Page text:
Happy Wednesday, my writing friends!
We writers cherish our jargon, don't we? POV, story question, exposition, black moment, etc. Non-writers must find this all very baffling! I've found that writing lingo can sometimes baffle the best of us. So from time to time, I try to remind myself what these pearls actually mean, why they are important, and how to use them.
So, today let's zero in on that highfalutin term--character arc. Nothing rivals character for the Most-Important-Element-In-a-Novel Award, so it must be important, but ...
Think big picture. A character's journey from the git-go to the end, and all the challenges, victories, and events in between. A well-developed arc will show the character's beginning, then move to rising action, which gains intensity with each scene, until it reaches the climax, and then finish up with the denouement (another bit of writer's jargon) or resolution.
When first developing a character, I actually doodle an arc on a piece of paper and jot down my thoughts about what will happen to him. I start with the actions, the bits of external conflict, the physical obstacles, but then ...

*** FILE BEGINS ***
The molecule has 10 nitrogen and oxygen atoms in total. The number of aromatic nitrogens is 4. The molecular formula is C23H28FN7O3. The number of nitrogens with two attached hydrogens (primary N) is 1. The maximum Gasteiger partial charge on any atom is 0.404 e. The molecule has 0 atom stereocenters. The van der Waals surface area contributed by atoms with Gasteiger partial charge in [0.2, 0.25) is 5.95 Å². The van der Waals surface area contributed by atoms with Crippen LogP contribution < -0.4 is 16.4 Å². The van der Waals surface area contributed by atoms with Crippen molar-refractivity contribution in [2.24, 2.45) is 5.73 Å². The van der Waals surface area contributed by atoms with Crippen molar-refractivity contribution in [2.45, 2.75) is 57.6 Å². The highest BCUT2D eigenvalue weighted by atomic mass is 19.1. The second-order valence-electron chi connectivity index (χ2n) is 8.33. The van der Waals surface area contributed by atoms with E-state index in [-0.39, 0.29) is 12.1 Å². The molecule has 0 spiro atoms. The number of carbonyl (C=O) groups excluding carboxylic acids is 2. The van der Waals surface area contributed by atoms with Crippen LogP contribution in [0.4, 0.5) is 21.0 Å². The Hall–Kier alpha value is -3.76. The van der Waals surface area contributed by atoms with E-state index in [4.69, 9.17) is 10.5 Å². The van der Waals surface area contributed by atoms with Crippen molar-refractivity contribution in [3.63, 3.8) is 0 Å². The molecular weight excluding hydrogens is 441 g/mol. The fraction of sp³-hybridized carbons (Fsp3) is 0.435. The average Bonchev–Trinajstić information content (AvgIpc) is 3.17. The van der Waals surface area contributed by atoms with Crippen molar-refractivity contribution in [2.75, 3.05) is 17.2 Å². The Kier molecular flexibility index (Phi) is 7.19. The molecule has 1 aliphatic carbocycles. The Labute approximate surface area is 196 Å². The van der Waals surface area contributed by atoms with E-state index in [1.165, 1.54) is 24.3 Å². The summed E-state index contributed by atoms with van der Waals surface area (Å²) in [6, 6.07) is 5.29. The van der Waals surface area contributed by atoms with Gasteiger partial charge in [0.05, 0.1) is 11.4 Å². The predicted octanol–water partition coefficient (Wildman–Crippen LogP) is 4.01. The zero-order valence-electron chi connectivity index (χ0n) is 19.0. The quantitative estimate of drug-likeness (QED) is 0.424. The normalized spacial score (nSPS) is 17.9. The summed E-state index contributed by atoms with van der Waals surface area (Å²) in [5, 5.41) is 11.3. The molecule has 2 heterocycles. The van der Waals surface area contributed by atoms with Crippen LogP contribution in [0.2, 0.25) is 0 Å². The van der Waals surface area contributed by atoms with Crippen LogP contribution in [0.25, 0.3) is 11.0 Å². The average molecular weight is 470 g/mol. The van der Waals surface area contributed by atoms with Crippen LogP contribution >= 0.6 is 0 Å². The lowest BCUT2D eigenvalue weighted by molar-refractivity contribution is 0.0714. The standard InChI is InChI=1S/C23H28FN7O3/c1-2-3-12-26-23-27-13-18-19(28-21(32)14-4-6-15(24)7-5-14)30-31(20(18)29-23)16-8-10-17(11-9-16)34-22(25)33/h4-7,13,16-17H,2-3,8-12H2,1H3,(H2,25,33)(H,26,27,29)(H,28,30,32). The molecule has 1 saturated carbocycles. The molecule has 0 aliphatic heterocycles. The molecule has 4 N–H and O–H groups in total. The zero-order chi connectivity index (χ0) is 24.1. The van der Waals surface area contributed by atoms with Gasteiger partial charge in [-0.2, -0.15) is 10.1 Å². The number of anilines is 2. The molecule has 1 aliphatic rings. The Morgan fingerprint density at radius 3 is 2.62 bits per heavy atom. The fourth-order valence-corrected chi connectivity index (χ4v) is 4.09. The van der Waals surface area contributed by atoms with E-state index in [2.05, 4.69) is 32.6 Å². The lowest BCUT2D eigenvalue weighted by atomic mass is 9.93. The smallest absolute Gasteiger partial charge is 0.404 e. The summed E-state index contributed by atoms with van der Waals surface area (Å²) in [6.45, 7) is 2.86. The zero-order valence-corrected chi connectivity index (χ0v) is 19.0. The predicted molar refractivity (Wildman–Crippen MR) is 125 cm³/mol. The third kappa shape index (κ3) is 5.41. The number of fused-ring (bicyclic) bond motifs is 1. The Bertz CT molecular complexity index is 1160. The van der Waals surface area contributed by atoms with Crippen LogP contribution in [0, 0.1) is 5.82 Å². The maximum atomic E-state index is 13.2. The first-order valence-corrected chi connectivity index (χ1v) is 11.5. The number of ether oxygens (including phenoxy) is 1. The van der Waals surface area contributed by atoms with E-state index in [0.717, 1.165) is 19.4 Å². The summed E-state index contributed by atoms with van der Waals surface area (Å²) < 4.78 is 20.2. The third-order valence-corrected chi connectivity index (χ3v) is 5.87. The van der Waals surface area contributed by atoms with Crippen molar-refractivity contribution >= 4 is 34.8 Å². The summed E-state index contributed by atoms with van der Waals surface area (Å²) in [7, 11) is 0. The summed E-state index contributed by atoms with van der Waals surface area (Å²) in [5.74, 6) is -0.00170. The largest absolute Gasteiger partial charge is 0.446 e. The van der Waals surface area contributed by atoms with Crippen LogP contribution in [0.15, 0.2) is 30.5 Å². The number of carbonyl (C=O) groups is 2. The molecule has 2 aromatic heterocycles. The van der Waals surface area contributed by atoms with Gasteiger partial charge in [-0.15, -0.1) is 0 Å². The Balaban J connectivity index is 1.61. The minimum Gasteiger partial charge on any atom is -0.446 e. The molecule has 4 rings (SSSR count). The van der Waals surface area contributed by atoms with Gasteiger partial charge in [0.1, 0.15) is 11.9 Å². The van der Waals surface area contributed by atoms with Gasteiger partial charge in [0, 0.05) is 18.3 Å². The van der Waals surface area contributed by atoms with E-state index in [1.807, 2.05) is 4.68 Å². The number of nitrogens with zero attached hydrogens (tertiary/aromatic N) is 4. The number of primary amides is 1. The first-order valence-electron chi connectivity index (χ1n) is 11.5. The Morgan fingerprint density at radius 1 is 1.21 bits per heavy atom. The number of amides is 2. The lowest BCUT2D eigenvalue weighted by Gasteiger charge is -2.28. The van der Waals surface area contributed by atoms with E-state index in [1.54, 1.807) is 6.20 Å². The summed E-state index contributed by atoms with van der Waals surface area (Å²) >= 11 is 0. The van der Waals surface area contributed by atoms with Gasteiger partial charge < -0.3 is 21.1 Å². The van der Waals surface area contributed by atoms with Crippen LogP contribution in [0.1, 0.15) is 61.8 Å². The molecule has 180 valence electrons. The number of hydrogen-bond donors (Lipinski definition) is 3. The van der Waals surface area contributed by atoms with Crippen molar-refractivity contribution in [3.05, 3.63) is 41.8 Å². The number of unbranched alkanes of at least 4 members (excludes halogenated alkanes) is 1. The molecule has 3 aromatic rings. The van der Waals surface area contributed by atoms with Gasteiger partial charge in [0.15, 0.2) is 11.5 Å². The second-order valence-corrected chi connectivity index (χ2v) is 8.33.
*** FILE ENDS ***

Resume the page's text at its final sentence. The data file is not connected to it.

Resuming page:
A Funny Thing Happened
Once I dig into the plot points, the internal conflict naturally begins to flow. It's like the traumatic external events force my poor character to reveal her insecurities to me. Soon, these take over and the character arc becomes much more than just a diagram of events, but a portrait of her soul's journey.
That's why a character arc is so vital, not merely because it helps organize and develop plot points (although that's awesome too), but because it sparks the creation of the inner journey that makes an okay novel a best seller. It generates traits in my hero that spark emotional depth--and that will make readers care. We want them to care, yes?
Realizing the existence of both an external and internal journey, you may be tempted to create two character arcs, one for each aspect. This may work for some, but I tried it, and it really goofed me up. By attempting to segregate the inner and outer paths, my character ended up losing touch with my plot. Besides, life isn't that way. Situations in life--losing a job, having a baby, signing a book contract--affect our emotional journey. God made us that way, so I try to remember that when I'm molding characters. The external and internal weave around each other, affecting, changing, and sometimes blocking each other.
How do you create your story arc? I'd love to here.
Don't forget to leave your questions for future Ask O Wednesday in the comments.